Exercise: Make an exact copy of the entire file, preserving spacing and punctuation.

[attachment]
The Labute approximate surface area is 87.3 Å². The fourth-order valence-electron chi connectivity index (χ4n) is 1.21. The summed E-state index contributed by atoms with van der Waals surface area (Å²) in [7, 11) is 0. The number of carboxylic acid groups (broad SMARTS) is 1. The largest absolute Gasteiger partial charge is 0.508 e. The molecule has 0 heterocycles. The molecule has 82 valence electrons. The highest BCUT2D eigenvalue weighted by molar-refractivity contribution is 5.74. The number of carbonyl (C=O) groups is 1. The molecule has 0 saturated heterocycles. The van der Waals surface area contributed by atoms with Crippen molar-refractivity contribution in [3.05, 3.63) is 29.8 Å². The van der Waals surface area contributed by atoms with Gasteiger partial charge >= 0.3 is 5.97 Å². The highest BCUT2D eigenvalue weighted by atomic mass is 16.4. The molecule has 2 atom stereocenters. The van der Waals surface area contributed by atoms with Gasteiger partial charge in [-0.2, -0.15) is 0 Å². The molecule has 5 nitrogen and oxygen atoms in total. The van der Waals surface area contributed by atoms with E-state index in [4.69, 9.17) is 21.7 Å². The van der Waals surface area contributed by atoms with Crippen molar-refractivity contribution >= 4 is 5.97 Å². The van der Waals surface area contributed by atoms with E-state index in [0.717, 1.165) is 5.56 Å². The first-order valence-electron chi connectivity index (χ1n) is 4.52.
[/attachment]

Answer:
The Labute approximate surface area is 87.3 Å². The fourth-order valence-electron chi connectivity index (χ4n) is 1.21. The summed E-state index contributed by atoms with van der Waals surface area (Å²) in [7, 11) is 0. The number of carboxylic acid groups (broad SMARTS) is 1. The largest absolute Gasteiger partial charge is 0.508 e. The molecule has 0 heterocycles. The molecule has 82 valence electrons. The highest BCUT2D eigenvalue weighted by molar-refractivity contribution is 5.74. The number of carbonyl (C=O) groups is 1. The molecule has 0 saturated heterocycles. The van der Waals surface area contributed by atoms with Crippen molar-refractivity contribution in [3.05, 3.63) is 29.8 Å². The van der Waals surface area contributed by atoms with Gasteiger partial charge >= 0.3 is 5.97 Å². The highest BCUT2D eigenvalue weighted by atomic mass is 16.4. The molecule has 2 atom stereocenters. The van der Waals surface area contributed by atoms with Gasteiger partial charge in [-0.2, -0.15) is 0 Å². The molecule has 5 nitrogen and oxygen atoms in total. The van der Waals surface area contributed by atoms with E-state index in [4.69, 9.17) is 21.7 Å². The van der Waals surface area contributed by atoms with Crippen molar-refractivity contribution >= 4 is 5.97 Å². The van der Waals surface area contributed by atoms with E-state index in [0.717, 1.165) is 5.56 Å². The first-order valence-electron chi connectivity index (χ1n) is 4.52.